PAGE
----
The point here is this: while social contact with adults is important in the life of any developing animal, babies/pups that have the opportunity to interact with adults as well as their peers seem to develop better social skills later in life. Those who know me from BNI – an International networking organization — know that I’ve long preached the importance of doggy daycare for puppies in particular; this scientific research only furthers my resolve. While the secondary effects of a well exercised dog are nice, the social implications are just as important.

Gopnik continues:
“We can even figure out some of the brain mechanisms that underpin these abilities. In rats, people (and dogs), particular parts of the frontal cortex play an especially important role in social coordination. If those areas are damaged, the affected rats look a lot like the play-deprived ones. They can master the actions of courting or fighting, but they can’t respond to other rats in a flexible and fluid way. They get the words right but not the melody; they know the steps but they can’t master the dance. Rats that play develop somewhat different brains than rats that don’t. Some areas become more complex and others become more streamlined. Both kinds of change contribute in different ways to social competence in adults. (“The Gardner and the Carpenter, p. 154)

There is additional information about the effects and importance of play in the chapter titled “The Work of Play” in Gopnik’s book. All the research referenced points to the same finding – play is not just fun, it’s also a necessity. Remove it and you end up with maladaptive adults. So, finding ways to incorporate play into the daily lives of both our children and our pets is important.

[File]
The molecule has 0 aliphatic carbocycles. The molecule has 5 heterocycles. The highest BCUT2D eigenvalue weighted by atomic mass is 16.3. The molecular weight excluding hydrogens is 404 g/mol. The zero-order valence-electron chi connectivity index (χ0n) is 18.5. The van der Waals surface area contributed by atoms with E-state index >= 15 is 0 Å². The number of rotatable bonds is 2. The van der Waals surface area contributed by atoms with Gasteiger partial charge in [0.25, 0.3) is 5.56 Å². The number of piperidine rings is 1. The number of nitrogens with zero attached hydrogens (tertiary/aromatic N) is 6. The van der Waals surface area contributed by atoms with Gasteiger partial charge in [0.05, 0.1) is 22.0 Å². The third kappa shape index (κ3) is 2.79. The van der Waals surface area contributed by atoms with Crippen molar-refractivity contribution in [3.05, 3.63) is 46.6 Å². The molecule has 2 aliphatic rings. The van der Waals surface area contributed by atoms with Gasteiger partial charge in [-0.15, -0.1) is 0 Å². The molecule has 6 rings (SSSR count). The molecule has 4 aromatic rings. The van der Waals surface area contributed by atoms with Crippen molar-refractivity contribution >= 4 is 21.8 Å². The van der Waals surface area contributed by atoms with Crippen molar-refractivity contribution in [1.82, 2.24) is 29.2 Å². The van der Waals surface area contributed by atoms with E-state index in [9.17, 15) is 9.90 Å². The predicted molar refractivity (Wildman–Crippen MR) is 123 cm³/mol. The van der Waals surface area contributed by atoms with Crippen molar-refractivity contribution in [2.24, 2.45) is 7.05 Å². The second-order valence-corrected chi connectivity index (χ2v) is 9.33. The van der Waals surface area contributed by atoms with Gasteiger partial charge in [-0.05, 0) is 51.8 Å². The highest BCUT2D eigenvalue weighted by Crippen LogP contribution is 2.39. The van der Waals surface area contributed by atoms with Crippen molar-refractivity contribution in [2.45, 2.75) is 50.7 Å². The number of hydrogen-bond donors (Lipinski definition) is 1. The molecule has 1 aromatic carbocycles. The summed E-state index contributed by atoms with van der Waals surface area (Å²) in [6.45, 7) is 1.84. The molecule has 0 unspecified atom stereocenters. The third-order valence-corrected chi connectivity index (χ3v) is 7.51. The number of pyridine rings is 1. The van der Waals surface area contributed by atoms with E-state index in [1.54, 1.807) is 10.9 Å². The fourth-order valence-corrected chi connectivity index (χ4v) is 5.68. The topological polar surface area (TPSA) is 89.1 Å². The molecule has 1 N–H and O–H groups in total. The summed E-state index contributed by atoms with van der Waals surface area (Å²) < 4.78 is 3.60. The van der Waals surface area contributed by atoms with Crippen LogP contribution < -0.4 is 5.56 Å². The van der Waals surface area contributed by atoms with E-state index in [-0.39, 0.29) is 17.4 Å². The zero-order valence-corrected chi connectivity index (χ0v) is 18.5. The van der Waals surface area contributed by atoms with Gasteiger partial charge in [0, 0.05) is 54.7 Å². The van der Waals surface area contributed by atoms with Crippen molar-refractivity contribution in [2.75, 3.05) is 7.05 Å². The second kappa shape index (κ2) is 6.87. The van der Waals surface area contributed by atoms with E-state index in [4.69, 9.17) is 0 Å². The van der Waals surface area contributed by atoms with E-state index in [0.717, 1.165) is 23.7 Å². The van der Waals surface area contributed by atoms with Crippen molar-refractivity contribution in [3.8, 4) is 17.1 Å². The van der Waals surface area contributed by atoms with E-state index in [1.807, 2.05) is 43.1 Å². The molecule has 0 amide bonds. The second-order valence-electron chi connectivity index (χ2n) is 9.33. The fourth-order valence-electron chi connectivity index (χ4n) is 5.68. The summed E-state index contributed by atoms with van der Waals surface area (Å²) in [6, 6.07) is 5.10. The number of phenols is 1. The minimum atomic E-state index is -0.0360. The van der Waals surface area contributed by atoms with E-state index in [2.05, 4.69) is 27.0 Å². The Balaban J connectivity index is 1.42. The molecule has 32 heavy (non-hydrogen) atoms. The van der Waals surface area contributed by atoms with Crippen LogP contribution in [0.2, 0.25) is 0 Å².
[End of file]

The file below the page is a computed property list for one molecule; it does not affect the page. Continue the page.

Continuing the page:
Clearly, as the owner of a doggie daycare tasked with helping to shape young puppies into happy, and well-mannered dogs, I find this research interesting. Many people start looking for a trainer soon after purchasing or adopting a puppy, and yes, working with an educated trainer whose training methods align with your own is important. But perhaps even more important is seeking out ways to socialize your puppy with other puppies close to its own age. In my opinion, there is no better place or way to do that then at a quality doggy daycare –one that is registered, insured and adequately staffed with a high human to dog ratio (a doggy daycare like Dingo’s Dogsitting!).

Wag more. Bark less. Play more. Work less. Dingo’s Dogsitting.

For additional information about what to look for in a doggy daycare, email me directly at: nancy@dingosdogsitting.com.